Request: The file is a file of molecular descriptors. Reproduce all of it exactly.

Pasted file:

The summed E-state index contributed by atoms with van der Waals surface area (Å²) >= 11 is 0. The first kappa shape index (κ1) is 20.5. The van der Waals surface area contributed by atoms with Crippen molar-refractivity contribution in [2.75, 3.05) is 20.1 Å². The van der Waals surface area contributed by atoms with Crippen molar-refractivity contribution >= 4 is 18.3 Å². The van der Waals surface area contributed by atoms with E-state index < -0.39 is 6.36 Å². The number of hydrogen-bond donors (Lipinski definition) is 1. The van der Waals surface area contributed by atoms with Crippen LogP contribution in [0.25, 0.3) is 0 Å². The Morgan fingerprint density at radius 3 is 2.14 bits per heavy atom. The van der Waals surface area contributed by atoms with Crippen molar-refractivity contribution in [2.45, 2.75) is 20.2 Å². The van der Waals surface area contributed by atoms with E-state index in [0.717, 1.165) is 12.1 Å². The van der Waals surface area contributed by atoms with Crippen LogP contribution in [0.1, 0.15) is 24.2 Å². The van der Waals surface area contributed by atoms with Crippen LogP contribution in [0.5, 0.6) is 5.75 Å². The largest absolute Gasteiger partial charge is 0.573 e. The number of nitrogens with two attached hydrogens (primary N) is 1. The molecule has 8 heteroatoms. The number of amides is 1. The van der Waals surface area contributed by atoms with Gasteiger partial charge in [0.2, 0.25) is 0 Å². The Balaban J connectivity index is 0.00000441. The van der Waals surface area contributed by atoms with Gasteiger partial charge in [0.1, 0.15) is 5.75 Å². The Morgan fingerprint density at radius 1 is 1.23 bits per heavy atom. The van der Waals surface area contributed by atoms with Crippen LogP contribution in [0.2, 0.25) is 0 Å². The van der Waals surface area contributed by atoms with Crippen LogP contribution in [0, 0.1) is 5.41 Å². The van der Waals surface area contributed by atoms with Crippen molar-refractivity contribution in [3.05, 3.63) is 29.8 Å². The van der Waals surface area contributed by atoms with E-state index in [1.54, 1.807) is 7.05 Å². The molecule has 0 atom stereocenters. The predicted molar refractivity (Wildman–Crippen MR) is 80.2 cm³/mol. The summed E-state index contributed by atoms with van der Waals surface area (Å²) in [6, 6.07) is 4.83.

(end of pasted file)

The summed E-state index contributed by atoms with van der Waals surface area (Å²) >= 11 is 0. The first kappa shape index (κ1) is 20.5. The van der Waals surface area contributed by atoms with Crippen molar-refractivity contribution in [2.75, 3.05) is 20.1 Å². The van der Waals surface area contributed by atoms with Crippen molar-refractivity contribution >= 4 is 18.3 Å². The van der Waals surface area contributed by atoms with E-state index < -0.39 is 6.36 Å². The number of hydrogen-bond donors (Lipinski definition) is 1. The van der Waals surface area contributed by atoms with Crippen LogP contribution in [0.25, 0.3) is 0 Å². The Morgan fingerprint density at radius 3 is 2.14 bits per heavy atom. The van der Waals surface area contributed by atoms with Crippen molar-refractivity contribution in [2.45, 2.75) is 20.2 Å². The van der Waals surface area contributed by atoms with E-state index in [0.717, 1.165) is 12.1 Å². The van der Waals surface area contributed by atoms with Crippen LogP contribution in [0.1, 0.15) is 24.2 Å². The van der Waals surface area contributed by atoms with Crippen LogP contribution in [0.5, 0.6) is 5.75 Å². The largest absolute Gasteiger partial charge is 0.573 e. The number of nitrogens with two attached hydrogens (primary N) is 1. The molecule has 8 heteroatoms. The number of amides is 1. The van der Waals surface area contributed by atoms with Gasteiger partial charge in [0.2, 0.25) is 0 Å². The Balaban J connectivity index is 0.00000441. The van der Waals surface area contributed by atoms with Gasteiger partial charge in [0.1, 0.15) is 5.75 Å². The Morgan fingerprint density at radius 1 is 1.23 bits per heavy atom. The van der Waals surface area contributed by atoms with Crippen LogP contribution in [0.2, 0.25) is 0 Å². The van der Waals surface area contributed by atoms with Crippen LogP contribution in [0, 0.1) is 5.41 Å². The van der Waals surface area contributed by atoms with Crippen molar-refractivity contribution in [3.05, 3.63) is 29.8 Å². The van der Waals surface area contributed by atoms with E-state index in [1.54, 1.807) is 7.05 Å². The molecule has 0 atom stereocenters. The predicted molar refractivity (Wildman–Crippen MR) is 80.2 cm³/mol. The summed E-state index contributed by atoms with van der Waals surface area (Å²) in [6, 6.07) is 4.83.